A Boy and His Horse

Karen sent me this NYT story which breaks and warms your heart simultaneously.

Few people begin life with so many strikes against them as Maurice had when he was born with AIDS on Sept. 11, 1990, to a crack-addicted mother in a hospital in Washington. There were physical and developmental issues severe enough that his twin sister, Michelle Reed, lived only 20 months. Deserted by his parents, he got his first break in 1993 when two men, intent on caring for a baby with serious physical needs, agreed to take him in.

The two, who came to be known as the Tims, Tim Mannion and Tim Vanover, were told he would probably live six months. But, to everyone’s amazement, he began to thrive. He gained weight. His T-cell count steadily increased. In 1996, they adopted him, becoming the first gay couple in Washington to adopt a child. A year later, they adopted a second son, Kindoo, eight years older. When Tim Vanover got a new job in New York, they moved to Montclair in 1998.

Eventually, the family of two white gay men and two black children became two men, two children and one horse, Rocky, short for Rockefeller. The Tims bought Rocky, a 4-year-old cross between a Morgan and a quarter horse, for $3,500 in 2002 and gave him to Maurice on Christmas Eve.

Montclair, a densely populated suburb, isn’t exactly horse country, but they had a double lot with an old carriage house near downtown. And Maurice had fallen in love with horses, almost transformed by their presence. Atop a horse, seemingly glued to the saddle, the slender child seemed to blossom, his back straighter, his eyes brighter, as if on top not of a horse, but of the world.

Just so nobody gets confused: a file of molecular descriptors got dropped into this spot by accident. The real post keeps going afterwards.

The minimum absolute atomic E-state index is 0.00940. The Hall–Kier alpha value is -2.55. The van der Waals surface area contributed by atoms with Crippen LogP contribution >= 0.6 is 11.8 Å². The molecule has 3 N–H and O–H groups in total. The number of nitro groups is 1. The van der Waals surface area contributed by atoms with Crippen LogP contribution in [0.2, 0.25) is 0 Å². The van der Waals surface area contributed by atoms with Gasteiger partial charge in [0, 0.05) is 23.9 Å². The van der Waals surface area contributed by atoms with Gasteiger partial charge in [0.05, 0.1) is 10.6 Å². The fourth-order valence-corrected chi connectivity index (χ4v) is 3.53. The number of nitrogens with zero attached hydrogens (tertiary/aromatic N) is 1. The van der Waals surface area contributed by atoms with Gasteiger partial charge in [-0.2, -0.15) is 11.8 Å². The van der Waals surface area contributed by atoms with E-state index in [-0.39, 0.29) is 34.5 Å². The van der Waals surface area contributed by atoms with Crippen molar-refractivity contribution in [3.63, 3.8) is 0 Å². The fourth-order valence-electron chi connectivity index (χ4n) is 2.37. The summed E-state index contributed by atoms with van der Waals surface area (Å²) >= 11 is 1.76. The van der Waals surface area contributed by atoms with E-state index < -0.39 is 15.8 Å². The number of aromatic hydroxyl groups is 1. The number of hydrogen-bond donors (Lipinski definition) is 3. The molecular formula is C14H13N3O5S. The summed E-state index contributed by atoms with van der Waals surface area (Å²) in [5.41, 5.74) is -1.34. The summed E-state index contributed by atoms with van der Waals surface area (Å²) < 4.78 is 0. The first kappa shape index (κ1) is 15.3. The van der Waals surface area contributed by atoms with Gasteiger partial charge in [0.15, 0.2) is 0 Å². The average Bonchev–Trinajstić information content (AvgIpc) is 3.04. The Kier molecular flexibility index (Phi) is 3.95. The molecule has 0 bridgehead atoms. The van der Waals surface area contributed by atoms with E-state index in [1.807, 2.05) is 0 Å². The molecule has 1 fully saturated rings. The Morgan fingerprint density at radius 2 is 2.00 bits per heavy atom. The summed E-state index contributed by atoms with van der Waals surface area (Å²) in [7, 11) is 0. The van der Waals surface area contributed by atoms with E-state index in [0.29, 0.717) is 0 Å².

2 thoughts on “A Boy and His Horse

  1. Thanks for sharing this. We recently had to budget a bit more and canceled our subscription to the Times so I would’ve missed this bittersweet story. After a weekend in which I became convinced that most people are rotten, it was reassuring to read a sad but uplifting story like this one.

  2. The (London) Times has an editorial today saying that we need to change our adoption laws. At the moment a huge number of potential parents are turned down because they don’t have the correct ethnic background. I understand why people have these concerns, but then I read a story like this and think that maybe there are hundreds of British children who could be having a home and a childhood like the one Maurice had, and are missing out because of the current UK rules.

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